George opened the conversation by speaking on how voyage optimisation is a ‘low hanging fruit’ for immediate action. He argued that its ability to help owners and operators meet shipping’s decarbonisation targets is becoming increasingly understood. However, he also highlighted that to truly understand how well ships perform in different conditions, and how performance changes over time, the quality of the data gathered from ships must be considered, especially when looking to build quick and accurate digital twin fuel models.

Adding what charterers are requesting into the discussion, Tobias spoke on the importance of the cost savings that intelligent vessel routing can unlock by increasing fuel efficiency. He argued that the increased pressure for transparency and reporting from charterers’ customers is trickling directly to the dry bulk sector. He also added that, today, maximising profit and reducing emissions is key for survival of all owners, operators and charterers and that voyage optimisation will be integral in achieving this.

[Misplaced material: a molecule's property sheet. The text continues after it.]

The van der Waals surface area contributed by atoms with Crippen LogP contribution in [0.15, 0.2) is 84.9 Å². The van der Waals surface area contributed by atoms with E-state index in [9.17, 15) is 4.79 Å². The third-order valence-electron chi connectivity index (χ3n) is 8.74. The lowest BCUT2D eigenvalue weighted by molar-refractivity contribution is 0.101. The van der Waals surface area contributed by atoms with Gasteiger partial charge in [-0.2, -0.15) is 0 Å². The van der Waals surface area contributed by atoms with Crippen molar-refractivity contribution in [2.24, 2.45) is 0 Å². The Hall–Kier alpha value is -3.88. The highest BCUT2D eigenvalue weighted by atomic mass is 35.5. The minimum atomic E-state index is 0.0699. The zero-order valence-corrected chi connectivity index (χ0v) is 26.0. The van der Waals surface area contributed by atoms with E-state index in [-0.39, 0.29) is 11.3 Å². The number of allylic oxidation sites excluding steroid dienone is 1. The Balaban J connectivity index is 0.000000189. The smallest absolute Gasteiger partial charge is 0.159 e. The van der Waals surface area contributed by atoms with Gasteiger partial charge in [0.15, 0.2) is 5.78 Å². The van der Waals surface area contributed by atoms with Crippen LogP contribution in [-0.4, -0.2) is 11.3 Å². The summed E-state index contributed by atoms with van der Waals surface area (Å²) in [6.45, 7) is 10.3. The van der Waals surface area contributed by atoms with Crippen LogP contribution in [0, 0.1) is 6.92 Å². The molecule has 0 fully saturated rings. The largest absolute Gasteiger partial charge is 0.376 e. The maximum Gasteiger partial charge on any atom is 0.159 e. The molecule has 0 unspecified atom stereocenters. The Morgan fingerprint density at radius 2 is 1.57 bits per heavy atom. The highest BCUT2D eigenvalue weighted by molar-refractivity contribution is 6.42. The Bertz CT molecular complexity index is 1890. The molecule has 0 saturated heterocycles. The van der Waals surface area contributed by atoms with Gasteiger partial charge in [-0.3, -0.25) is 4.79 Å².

Harshit then expanded on why there needs to be an industry standard for assessing fuel consumption model accuracy; because the key operational consideration for an owner - alongside market and bunker rates - is how much fuel a ship is consuming. The discrepancies in current fuel modelling are based on the fact that there is no single agreed definition for what “accurate” means. The first step, he argued, was for the industry to come together and determine what accuracy really means in the context of fuel modelling.

Søren agreed with Harshit. He added that without an agreed standard, everybody will be able to claim that their fuel models are 95 % to 98% accurate. He concluded the webinar by discussing the strength of industry partnerships, such as ZeroNorth’s working group, in tackling these challenges in a way that truly supports maritime decarbonisation.

Questions and answers